I'm still a high school student and I'm undergoing a project which involves solving the following differential equations. Is it possible to use runge kutta 4th order method to solve the following. I see that u can use runge kutta method easily if its $\frac{dv_{x}}{dv_{y}} or \frac{dv_{y}}{dv_{x}}$, but in this case it is $\frac{dv_{x}}{dt} and \frac{dv_{y}}{dt}$. The initial conditions are $ t=0, v_x=0, v_y=0$ \begin{align} \frac{dv_{x}}{dt} &= -kv_y\sqrt{v_x^2 +v_y^2} -bv_x\sqrt{v_x^2 +v_y^2}\\ \frac{dv_{y}}{dt} &= kv_x\sqrt{v_{x}^2 + v_{y}^2} - bv_y\sqrt{v_x^2 + v_y^2}-mg \end{align} to get out a function of $ v_x (t) $ and $ v_y (t)$. Please tell me if I'm lacking any information as I'm new to this blog.

  • $\begingroup$ Yes, see: math.stackexchange.com/questions/721076/… $\endgroup$
    – Moo
    Jun 19, 2017 at 4:06
  • $\begingroup$ Thanks that link was super helpful $\endgroup$ Jun 19, 2017 at 4:49
  • $\begingroup$ One should in general avoid the component-wise implementation. For 2 components it is okay, but it gets doubly confusing if you want to integrate the position along with the velocity. In a vector based code, you just extend the derivatives function. A nice example in Python code is stackoverflow.com/questions/27791336/… $\endgroup$ Jun 19, 2017 at 7:04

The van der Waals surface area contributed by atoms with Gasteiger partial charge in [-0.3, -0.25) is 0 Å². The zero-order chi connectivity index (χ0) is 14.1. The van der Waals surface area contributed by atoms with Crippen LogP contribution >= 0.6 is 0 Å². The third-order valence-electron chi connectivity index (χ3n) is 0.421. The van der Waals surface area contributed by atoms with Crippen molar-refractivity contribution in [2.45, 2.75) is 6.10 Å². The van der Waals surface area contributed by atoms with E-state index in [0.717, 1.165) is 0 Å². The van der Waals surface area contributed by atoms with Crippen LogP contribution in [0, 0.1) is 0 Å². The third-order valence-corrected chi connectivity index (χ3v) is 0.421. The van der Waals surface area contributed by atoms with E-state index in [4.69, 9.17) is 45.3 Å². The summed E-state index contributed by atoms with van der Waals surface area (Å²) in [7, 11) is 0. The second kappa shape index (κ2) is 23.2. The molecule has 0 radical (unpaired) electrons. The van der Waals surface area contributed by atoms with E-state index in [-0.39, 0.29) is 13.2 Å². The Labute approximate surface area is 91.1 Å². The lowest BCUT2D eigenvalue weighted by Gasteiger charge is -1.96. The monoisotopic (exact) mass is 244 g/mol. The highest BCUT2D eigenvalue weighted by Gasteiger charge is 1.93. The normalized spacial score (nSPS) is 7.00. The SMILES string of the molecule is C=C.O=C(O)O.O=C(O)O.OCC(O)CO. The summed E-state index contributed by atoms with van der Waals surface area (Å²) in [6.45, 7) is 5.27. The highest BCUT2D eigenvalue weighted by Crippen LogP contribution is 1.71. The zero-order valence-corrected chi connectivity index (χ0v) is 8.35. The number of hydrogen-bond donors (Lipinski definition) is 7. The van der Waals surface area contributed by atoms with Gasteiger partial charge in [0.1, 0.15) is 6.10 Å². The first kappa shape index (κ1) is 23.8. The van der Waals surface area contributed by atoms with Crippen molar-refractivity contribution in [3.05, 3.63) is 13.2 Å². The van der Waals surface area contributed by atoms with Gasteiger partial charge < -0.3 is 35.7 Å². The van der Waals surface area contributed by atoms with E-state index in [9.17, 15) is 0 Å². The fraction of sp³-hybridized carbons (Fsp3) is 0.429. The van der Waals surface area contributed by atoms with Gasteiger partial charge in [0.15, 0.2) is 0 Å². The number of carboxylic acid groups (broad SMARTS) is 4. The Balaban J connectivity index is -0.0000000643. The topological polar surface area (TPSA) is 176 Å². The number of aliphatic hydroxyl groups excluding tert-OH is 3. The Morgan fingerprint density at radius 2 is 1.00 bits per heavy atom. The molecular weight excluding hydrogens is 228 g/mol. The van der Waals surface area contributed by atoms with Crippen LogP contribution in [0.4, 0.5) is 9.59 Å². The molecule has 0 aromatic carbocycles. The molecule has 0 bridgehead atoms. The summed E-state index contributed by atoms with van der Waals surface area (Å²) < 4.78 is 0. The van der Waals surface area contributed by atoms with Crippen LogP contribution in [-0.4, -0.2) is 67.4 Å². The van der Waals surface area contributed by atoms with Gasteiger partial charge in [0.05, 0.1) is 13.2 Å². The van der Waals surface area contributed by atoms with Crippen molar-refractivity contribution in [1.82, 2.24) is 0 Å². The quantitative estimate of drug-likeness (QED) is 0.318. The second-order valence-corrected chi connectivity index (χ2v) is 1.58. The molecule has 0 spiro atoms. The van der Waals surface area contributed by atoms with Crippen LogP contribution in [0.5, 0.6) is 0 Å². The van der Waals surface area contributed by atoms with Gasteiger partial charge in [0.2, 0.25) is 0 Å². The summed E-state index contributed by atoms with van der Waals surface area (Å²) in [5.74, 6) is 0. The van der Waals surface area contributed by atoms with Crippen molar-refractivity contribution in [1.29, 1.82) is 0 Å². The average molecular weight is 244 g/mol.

1 Answer 1


Sure. You have two coupled differential equations. Runge-Kutta will work fine for this. Write $\vec v= \begin {pmatrix} v_x \\ v_y \end {pmatrix}$ and you have $\frac d{dt}\vec v =f(\vec v)$ to solve. When Runge-Kutta asks for a derivative at certain conditions, you can calculate it.

  • $\begingroup$ Thanks alot this is working and is it possible if u type up the OCTAVE code for me. just leave constants for example k and b in this case as k= , b =. I want to check if my result is consistent with the computer $\endgroup$ Jun 19, 2017 at 6:46
  • $\begingroup$ I know nothing about OCTAVE. There should be a canned Runge-Kutta package available. $\endgroup$ Jun 19, 2017 at 14:04
  • $\begingroup$ By the way just curious how do we classify the order and type of my diffential equation. For what i know it's non -linear and how can I tell if its 4th order when there are two simultaneous equations $\endgroup$ Jun 29, 2017 at 0:50

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